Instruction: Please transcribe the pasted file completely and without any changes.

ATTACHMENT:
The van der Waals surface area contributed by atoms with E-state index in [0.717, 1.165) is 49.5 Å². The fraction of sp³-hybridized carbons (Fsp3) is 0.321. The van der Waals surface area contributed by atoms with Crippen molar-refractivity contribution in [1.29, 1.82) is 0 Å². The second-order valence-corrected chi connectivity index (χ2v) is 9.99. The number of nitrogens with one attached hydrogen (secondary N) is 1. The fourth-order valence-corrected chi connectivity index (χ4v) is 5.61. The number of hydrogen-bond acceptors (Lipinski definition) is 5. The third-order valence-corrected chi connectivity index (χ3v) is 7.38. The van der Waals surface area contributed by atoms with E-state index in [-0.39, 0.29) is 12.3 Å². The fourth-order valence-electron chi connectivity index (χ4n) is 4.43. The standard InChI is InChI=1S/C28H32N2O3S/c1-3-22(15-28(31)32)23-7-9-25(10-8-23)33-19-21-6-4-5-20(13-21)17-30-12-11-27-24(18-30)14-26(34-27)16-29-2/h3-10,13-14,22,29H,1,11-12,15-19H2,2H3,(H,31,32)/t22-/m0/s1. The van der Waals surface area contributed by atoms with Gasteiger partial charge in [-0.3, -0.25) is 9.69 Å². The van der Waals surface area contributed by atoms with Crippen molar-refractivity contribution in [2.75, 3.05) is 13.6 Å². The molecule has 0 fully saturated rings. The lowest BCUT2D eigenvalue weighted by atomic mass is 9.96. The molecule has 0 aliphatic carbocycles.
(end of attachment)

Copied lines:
The van der Waals surface area contributed by atoms with E-state index in [0.717, 1.165) is 49.5 Å². The fraction of sp³-hybridized carbons (Fsp3) is 0.321. The van der Waals surface area contributed by atoms with Crippen molar-refractivity contribution in [1.29, 1.82) is 0 Å². The second-order valence-corrected chi connectivity index (χ2v) is 9.99. The number of nitrogens with one attached hydrogen (secondary N) is 1. The fourth-order valence-corrected chi connectivity index (χ4v) is 5.61. The number of hydrogen-bond acceptors (Lipinski definition) is 5. The third-order valence-corrected chi connectivity index (χ3v) is 7.38. The van der Waals surface area contributed by atoms with E-state index in [-0.39, 0.29) is 12.3 Å². The fourth-order valence-electron chi connectivity index (χ4n) is 4.43. The standard InChI is InChI=1S/C28H32N2O3S/c1-3-22(15-28(31)32)23-7-9-25(10-8-23)33-19-21-6-4-5-20(13-21)17-30-12-11-27-24(18-30)14-26(34-27)16-29-2/h3-10,13-14,22,29H,1,11-12,15-19H2,2H3,(H,31,32)/t22-/m0/s1. The van der Waals surface area contributed by atoms with Gasteiger partial charge in [-0.3, -0.25) is 9.69 Å². The van der Waals surface area contributed by atoms with Crippen molar-refractivity contribution in [2.75, 3.05) is 13.6 Å². The molecule has 0 fully saturated rings. The lowest BCUT2D eigenvalue weighted by atomic mass is 9.96. The molecule has 0 aliphatic carbocycles.